Implementing Production Changes: Hydrocarbon Workflows
Since hydrocarbon producers usually have all the equipment for traditional wax, shatter, or diamonds-in-sauce extract production, they are well prepared to implement upstream changes. Yet some of our customers who produce hydrocarbon extract might not be familiar with the “liquid diamonds” approach to preparing extracts for vape cartridge filling machines, a multi-step solution with profound benefits.
Producing Liquid Diamonds
- Winterize during extraction to reduce lipids present in the bulk extract. A bit of color remediation media (such as carbon or silica) aids in reducing unwanted compounds in the bulk extract. Processed in this way, THCa crystallizes and separates from the “sauce” (made of terpenes and other compounds). The resulting crystals can be greater than 95% pure (CC: Walter White).
- Separate the crystals from the sauce with gravity or assistance from a centrifuge.
- Decarboxylate and purge the crystals simultaneously under a hard vacuum, yielding a liquid purer than distillate refined with a wiped film apparatus.
- Preserve terpenes by purging the sauce portion of hydrocarbons with low heat and vacuum.
- Mix the liquid diamonds and sauce in known proportions (perhaps, 90/10 or 95/5).
A quick note on vacuum purging: as with all vacuum purging processes, when purging hydrocarbons from the separated sauce and decarboxylating isolated diamonds, closely monitor heat and vacuum to prevent foaming and loss of product.
My suggestion: when decarboxylating the diamonds, start at a lower temperature and vacuum pressure until carbon dioxide begins to bubble. Once you have bubbling, slowly increase the temperature and vacuum pressure; the bubbling will start to subside until it ceases entirely. When purging the sauce, use low vacuum pressure and low temperature until the hydrocarbons are below the testing limit; slow and steady wins this race.
What is the filling process like?
When loaded into a Vape-Jet, this formulation behaves much more like a refined distillate and botanical terpene formulation. Why? Because when we separate the sauce and process the diamonds separately, we gain control of terpene content; we reduce batch and strain variability.
The filling parameters on your Vape-Jet can be milder as well, resulting in a more flavorful and true-to-strain vape cartridge for connoisseur cannabis consumers. The leftover sauce can even be used to flavor more easily sourced cannabis distillates, generating options for a value-oriented SKU targeted toward more budget-conscious consumers.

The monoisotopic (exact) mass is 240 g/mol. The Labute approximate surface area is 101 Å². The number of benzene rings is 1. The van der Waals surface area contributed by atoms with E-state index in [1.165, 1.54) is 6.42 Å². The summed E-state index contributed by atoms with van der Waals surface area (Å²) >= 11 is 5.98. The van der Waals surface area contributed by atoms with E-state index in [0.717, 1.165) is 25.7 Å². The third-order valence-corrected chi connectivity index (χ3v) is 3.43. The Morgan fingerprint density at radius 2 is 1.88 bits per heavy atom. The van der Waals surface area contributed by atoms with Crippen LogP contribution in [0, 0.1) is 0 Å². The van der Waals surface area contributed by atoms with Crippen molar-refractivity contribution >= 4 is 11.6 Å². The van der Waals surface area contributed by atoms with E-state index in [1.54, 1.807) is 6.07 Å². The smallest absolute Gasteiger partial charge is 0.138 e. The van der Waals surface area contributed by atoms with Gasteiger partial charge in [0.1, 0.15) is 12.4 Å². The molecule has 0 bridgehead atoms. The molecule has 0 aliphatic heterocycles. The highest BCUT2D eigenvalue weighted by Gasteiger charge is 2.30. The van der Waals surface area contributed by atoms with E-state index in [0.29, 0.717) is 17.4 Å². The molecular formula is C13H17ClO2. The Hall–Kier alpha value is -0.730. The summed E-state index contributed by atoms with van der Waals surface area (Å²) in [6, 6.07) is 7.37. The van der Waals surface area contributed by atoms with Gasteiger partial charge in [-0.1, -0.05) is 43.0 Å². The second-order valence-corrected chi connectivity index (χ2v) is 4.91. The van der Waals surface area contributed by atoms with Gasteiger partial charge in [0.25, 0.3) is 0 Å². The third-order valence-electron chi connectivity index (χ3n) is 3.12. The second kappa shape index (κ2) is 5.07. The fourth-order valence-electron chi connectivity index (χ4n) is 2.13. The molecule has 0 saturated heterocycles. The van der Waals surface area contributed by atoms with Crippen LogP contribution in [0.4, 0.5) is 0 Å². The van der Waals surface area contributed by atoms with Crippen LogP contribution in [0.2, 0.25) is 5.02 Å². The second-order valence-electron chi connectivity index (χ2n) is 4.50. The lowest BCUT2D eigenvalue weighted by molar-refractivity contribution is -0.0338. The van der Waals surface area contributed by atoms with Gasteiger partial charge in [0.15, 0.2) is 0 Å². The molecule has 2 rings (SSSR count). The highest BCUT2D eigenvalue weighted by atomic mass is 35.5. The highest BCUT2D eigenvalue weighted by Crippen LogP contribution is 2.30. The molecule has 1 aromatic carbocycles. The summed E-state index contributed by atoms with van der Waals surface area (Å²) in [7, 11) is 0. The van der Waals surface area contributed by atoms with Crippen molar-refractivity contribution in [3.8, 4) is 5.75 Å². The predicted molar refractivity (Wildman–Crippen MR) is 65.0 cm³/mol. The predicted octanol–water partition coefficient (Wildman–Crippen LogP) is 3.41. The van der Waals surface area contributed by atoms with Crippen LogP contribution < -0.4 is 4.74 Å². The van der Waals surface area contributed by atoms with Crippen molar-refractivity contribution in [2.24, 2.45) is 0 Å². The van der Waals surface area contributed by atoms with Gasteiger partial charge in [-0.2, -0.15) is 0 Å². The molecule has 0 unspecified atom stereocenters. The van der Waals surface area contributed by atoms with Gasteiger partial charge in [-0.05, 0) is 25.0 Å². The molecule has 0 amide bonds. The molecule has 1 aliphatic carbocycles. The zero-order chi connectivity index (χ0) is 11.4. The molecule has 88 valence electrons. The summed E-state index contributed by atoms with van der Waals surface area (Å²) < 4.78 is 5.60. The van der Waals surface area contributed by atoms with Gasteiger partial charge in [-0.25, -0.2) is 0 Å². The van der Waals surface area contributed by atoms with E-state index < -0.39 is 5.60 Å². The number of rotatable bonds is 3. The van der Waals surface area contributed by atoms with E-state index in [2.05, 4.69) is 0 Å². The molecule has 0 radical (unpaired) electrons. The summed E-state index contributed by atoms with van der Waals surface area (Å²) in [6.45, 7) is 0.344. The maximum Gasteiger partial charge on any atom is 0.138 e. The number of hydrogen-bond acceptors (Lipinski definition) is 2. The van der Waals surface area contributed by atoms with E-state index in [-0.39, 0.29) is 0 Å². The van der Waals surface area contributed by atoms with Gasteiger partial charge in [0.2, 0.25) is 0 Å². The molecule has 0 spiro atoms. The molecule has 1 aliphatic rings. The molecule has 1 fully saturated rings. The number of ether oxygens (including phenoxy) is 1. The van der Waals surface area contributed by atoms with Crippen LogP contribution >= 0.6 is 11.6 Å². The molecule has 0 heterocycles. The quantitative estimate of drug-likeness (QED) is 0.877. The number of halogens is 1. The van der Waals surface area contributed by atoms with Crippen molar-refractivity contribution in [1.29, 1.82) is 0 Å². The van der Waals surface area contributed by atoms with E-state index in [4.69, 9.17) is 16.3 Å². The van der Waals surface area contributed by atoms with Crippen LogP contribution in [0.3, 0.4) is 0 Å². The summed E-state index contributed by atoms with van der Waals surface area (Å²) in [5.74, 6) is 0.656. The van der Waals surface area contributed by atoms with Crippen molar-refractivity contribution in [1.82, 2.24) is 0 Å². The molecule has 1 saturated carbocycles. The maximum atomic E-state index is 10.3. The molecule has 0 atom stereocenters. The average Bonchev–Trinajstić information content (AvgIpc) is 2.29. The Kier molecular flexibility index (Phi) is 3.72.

Distillate-with-sauce cartridges offer huge flavor improvements over botanically flavored distillate vape cartridges and are cheaper to produce than liquid-diamond-with-sauce vape carts. You can also use the leftover sauce in an MCT or coconut oil mixture to make strain-specific, precision-filled edible capsules with your Vape-Jet.
Unlike hydrocarbon producers, rosin producers may have to obtain equipment (like a precision-heated vacuum oven and a centrifuge) that is not common to their process. However, despite needing some equipment, rosin manufacturers can absolutely benefit from implementing a similar methodology for filling vape cartridges.
Are there other differences between hydrocarbon and rosin workflows besides equipment needs?
Since there are no added solvents in rosin (only terpenes), the primary difference is the time needed to crystallize THCa. Due to strain variability, some rosin extracts will crash to crystals faster than others.
Okay, we have our equipment. Now what?
Generally speaking, you should heat bulk rosin under pressure (Rosin Jar Tech) until it begins to liquify and separate. Rather than whipping the extract to a batter-like consistency, process it to obtain larger crystals.
As rosin producers know, rosin-based extracts contain more lipids than hydrocarbon extracts. This is why a centrifuge is especially useful for separating crystals from the sauce. Once separated, the process is similar to the hydrocarbon extraction we outlined above. To recap: fully decarboxylate THCa crystals under vacuum and mix the sauce into the liquid diamonds in known proportions. Since there are no hydrocarbon solvents in rosin, the sauce does not need to be heated or purged after separation.
Now, you can start filling with precision and confidence on your Vape-Jet, knowing your customers will receive a reliable, quality product that will satisfy all cannabis connoisseurs.
Coupled with our Vape-Jet, fully-automatic vape cartridge-filling machine, you can easily fill a variety of high-quality, great-tasting, and highly efficacious cannabis-derived vape cartridges, capsules, Dablicators, and precision-sauce-dosed diamond extracts.